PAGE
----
Prior to the outbreak of the Civil War, many abolitionists worked to promote the welfare and freedom of slaves, especially in the South. Abolitionist John Brown took this activism one step further, however, and attempted to organize an armed slave revolt in Harpers Ferry, Virginia. Brown’s ultimate goal was to help the slaves take over a US arsenal in the area, but he could only organize a group of 22 men, including 8 white men, 12 free black men, and one free and one fugitive slave. Despite asking for assistance from noted abolitionism leaders Harriet Tubman and Frederick Douglass, Brown was left to lead the raid himself.
Unfortunately, the rebellion was quickly crushed by a company of Marines, and over 15 people, including 6 civilians, died in the violence. Brown was subsequently captured and executed for organizing the raid. Although the insurrection was ultimately unsuccessful, it has been widely regarded as a “dress rehearsal” for the true Civil War, and further inflamed the tensions between Northern anti-slavery advocates and white Southern slaveholders.
The mid-20th century was a difficult and dangerous time for the LGBTQ+ community in America. The legal system was staunchly homophobic, and many states prohibited same-sex relationships, declaring them forms of sodomy, punishable by fines and jail time. During this same time, the LGBTQ+ community of Greenwich Village in New York City had found some safety in a mafia-run bar called the Stonewall Inn. The bar catered to the whole community, but was well-known as a location for ostracized members of the community, such as drag queens or transgender individuals.
Because of this, the bar became the subject of a police raid on June 28, 1969. Police raids of gay bars was commonplace at the time, but the raid quickly became violent as the bar parishioners refused to surrender. This first night of rioting led to several subsequent riots, and although no one was killed in the violence, residents of the Village quickly joined together to fight for gay rights. Their activism efforts led to some of the first gay pride parades in 1970, and have been credited as the beginning of the modern LGBTQ+ rights movement.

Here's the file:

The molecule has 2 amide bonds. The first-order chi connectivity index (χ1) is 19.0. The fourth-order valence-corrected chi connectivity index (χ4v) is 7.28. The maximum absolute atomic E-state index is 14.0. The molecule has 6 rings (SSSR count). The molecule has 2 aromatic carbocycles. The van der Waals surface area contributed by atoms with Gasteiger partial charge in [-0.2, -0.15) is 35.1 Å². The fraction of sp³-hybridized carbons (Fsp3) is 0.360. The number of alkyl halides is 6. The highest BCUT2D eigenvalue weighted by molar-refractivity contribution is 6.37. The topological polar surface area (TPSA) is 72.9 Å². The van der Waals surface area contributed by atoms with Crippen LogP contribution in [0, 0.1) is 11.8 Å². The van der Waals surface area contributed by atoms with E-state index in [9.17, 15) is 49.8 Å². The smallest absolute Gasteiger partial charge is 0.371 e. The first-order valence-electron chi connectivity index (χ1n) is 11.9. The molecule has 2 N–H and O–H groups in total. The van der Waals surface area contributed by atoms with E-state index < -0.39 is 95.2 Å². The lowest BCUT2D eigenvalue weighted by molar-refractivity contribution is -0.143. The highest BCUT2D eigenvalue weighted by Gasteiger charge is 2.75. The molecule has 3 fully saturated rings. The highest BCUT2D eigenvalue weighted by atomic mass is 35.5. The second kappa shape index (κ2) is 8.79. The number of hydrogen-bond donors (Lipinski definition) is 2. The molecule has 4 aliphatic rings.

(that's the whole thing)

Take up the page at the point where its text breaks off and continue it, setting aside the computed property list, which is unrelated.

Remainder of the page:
Battle of Athens
McMinn County, Tennessee, was not known for political cleanliness. Run by the political machine of a sheriff named Paul Cantrell, the county, including the city of Athens was subject to the whims of a crooked sheriff and legislator, who would often harass citizens in an attempt to hand out tickets and make arrests. After World War II, as veterans returned home to McMinn County (and Athens specifically), Cantrell and his cronies focused their arrest efforts of GI’s, who were well-known for enjoying drinking. Annoyed with Cantrell and his dishonest tactics, the GI’s formed their own political party to try to oust Cantrell from his post. However, the corrupt sheriff didn’t give up easily, and he stuffed ballot boxes to ensure his own victory.
After being accused of voter fraud, the sheriff sent armed cronies (so-called “deputies”) to patrol poll stations, where they beat and arrested GI poll watchers attempting to prevent fraud. After the vote was cast, the sheriff then stole the ballot boxes, and barricaded himself with his deputies in the local Athens jail. Enraged, the ex-GI’s began attacking the building with rifles, and the two sides began an all-out battle, injuring several men. Eventually, the GI’s began using dynamite to break up the jail, and Cantrell was forced to surrender. After the ballots were finally counted, five GI’s were elected to office, where they restructured the government in an attempt to prevent any future corruption in the area.